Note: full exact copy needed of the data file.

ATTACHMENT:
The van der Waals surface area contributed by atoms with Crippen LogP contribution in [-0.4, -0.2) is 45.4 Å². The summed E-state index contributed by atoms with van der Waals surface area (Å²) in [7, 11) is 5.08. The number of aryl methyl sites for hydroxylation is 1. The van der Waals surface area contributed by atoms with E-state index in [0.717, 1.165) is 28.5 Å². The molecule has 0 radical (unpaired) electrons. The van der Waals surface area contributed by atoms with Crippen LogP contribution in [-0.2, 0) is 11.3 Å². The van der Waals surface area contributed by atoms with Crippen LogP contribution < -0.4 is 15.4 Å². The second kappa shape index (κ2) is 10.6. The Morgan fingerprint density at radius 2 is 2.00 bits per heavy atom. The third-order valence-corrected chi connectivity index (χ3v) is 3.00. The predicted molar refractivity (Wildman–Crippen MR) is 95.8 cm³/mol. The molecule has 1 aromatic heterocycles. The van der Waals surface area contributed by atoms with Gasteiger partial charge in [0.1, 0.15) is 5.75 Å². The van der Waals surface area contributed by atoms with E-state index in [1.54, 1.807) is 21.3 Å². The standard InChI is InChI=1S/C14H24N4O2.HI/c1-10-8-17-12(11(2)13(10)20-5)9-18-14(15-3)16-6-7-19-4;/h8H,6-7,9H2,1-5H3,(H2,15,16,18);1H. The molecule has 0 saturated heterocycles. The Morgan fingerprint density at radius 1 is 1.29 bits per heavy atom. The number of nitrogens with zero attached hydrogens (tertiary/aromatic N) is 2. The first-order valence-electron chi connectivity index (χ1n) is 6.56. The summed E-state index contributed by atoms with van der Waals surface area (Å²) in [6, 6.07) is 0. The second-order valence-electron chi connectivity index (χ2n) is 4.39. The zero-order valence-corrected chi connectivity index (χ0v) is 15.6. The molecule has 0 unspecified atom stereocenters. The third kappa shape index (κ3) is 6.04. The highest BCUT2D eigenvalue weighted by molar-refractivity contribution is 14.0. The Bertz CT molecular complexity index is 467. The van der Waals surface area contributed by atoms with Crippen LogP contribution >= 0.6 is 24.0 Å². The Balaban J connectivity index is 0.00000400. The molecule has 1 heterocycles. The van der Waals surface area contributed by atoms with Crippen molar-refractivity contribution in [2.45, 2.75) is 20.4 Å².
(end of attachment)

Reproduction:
The van der Waals surface area contributed by atoms with Crippen LogP contribution in [-0.4, -0.2) is 45.4 Å². The summed E-state index contributed by atoms with van der Waals surface area (Å²) in [7, 11) is 5.08. The number of aryl methyl sites for hydroxylation is 1. The van der Waals surface area contributed by atoms with E-state index in [0.717, 1.165) is 28.5 Å². The molecule has 0 radical (unpaired) electrons. The van der Waals surface area contributed by atoms with Crippen LogP contribution in [-0.2, 0) is 11.3 Å². The van der Waals surface area contributed by atoms with Crippen LogP contribution < -0.4 is 15.4 Å². The second kappa shape index (κ2) is 10.6. The Morgan fingerprint density at radius 2 is 2.00 bits per heavy atom. The third-order valence-corrected chi connectivity index (χ3v) is 3.00. The predicted molar refractivity (Wildman–Crippen MR) is 95.8 cm³/mol. The molecule has 1 aromatic heterocycles. The van der Waals surface area contributed by atoms with Gasteiger partial charge in [0.1, 0.15) is 5.75 Å². The van der Waals surface area contributed by atoms with E-state index in [1.54, 1.807) is 21.3 Å². The standard InChI is InChI=1S/C14H24N4O2.HI/c1-10-8-17-12(11(2)13(10)20-5)9-18-14(15-3)16-6-7-19-4;/h8H,6-7,9H2,1-5H3,(H2,15,16,18);1H. The molecule has 0 saturated heterocycles. The Morgan fingerprint density at radius 1 is 1.29 bits per heavy atom. The number of nitrogens with zero attached hydrogens (tertiary/aromatic N) is 2. The first-order valence-electron chi connectivity index (χ1n) is 6.56. The summed E-state index contributed by atoms with van der Waals surface area (Å²) in [6, 6.07) is 0. The second-order valence-electron chi connectivity index (χ2n) is 4.39. The zero-order valence-corrected chi connectivity index (χ0v) is 15.6. The molecule has 0 unspecified atom stereocenters. The third kappa shape index (κ3) is 6.04. The highest BCUT2D eigenvalue weighted by molar-refractivity contribution is 14.0. The Bertz CT molecular complexity index is 467. The van der Waals surface area contributed by atoms with Crippen LogP contribution >= 0.6 is 24.0 Å². The Balaban J connectivity index is 0.00000400. The molecule has 1 heterocycles. The van der Waals surface area contributed by atoms with Crippen molar-refractivity contribution in [2.45, 2.75) is 20.4 Å².